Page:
Iran charged Monday that its arch-enemy Israel was behind an attack on its Natanz uranium enrichment plant and vowed it would take “revenge” and ramp up its nuclear activities.

The Atomic Energy Organization of Iran (AEOI) said a “small explosion” had hit the plant’s electricity distribution centre Sunday in what the foreign ministry called an Israeli act of “terrorism”.

The latest of a string of incidents hitting Iran’s nuclear programme came days after talks resumed in Vienna to salvage the battered 2015 Iranian nuclear deal that former US president Donald Trump abandoned.

His successor Joe Biden wants to revive the accord between Iran and six world powers, which places limits on Tehran’s nuclear programme in return for relief from punishing economic sanctions.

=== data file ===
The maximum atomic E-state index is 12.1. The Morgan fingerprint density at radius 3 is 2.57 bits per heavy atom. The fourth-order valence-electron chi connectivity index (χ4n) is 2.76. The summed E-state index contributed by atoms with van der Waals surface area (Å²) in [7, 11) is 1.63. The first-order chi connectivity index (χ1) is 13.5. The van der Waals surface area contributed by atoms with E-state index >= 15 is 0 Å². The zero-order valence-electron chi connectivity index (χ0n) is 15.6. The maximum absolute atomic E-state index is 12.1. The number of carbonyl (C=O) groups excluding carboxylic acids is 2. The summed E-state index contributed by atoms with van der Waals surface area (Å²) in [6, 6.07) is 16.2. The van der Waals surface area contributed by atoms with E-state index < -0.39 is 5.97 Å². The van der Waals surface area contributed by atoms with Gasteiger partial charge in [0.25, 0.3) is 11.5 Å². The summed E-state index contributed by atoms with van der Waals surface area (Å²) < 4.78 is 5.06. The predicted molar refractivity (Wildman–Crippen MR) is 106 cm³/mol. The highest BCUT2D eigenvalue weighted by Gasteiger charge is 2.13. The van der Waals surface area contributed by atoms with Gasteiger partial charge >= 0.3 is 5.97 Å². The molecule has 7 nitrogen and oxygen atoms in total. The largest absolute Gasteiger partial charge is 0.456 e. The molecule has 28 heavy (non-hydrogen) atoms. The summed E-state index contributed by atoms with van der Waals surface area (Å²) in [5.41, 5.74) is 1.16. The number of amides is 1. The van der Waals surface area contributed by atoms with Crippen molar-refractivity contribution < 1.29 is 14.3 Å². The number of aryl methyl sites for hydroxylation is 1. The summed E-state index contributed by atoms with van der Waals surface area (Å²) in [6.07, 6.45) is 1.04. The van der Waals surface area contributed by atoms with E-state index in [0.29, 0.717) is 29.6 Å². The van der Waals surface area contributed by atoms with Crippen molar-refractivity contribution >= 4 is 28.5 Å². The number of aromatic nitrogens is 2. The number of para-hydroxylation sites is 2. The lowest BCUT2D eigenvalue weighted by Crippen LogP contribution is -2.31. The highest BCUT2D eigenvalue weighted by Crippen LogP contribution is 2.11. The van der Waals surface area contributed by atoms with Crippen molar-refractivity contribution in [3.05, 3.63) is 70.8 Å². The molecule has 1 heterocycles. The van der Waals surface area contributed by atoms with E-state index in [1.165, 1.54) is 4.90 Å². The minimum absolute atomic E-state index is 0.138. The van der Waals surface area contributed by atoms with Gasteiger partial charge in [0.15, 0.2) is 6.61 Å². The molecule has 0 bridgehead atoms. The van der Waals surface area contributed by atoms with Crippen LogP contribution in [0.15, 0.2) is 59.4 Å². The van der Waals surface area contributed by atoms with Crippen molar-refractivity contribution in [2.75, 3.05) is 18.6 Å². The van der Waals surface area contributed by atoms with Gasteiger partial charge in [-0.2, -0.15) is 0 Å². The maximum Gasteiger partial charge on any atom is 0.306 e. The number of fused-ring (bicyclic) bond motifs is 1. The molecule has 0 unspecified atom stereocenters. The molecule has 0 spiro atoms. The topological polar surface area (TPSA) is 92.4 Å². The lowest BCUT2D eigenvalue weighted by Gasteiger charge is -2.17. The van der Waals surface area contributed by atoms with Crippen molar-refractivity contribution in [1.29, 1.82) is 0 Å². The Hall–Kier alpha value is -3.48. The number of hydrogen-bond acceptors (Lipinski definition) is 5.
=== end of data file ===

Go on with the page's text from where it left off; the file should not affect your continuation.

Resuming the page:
Israel strongly opposes the nuclear deal and has vowed to stop Iran from building an atomic bomb — a goal Tehran has always denied pursuing.

Iran initially reported a power blackout had hit the Natanz site Sunday, a day after it announced it had started up advanced uranium enrichment centrifuges banned under the deal.

Israel did not claim responsibility for the incident, but unsourced media reports in the country attributed it to the Israeli security services carrying out a “cyber operation”.

The New York Times, quoting unnamed US and Israeli intelligence officials, also said there had been “an Israeli role” in the attack in which an explosion had “completely destroyed” the power system that fed the site’s “underground centrifuges”.

The White House Monday said the US “was not involved in any manner”, in the attack.

“We have nothing to add on speculation about the causes or the impacts,” Press Secretary Jen Psaki told reporters.

– Israeli ‘terrorism’ –

Israeli Prime Minister Benjamin Netanyahu, while hosting US Secretary of Defense Lloyd Austin in Jerusalem, reiterated his stance that Israel will prevent Iran from obtaining a nuclear weapon, without mentioning the Natanz incident.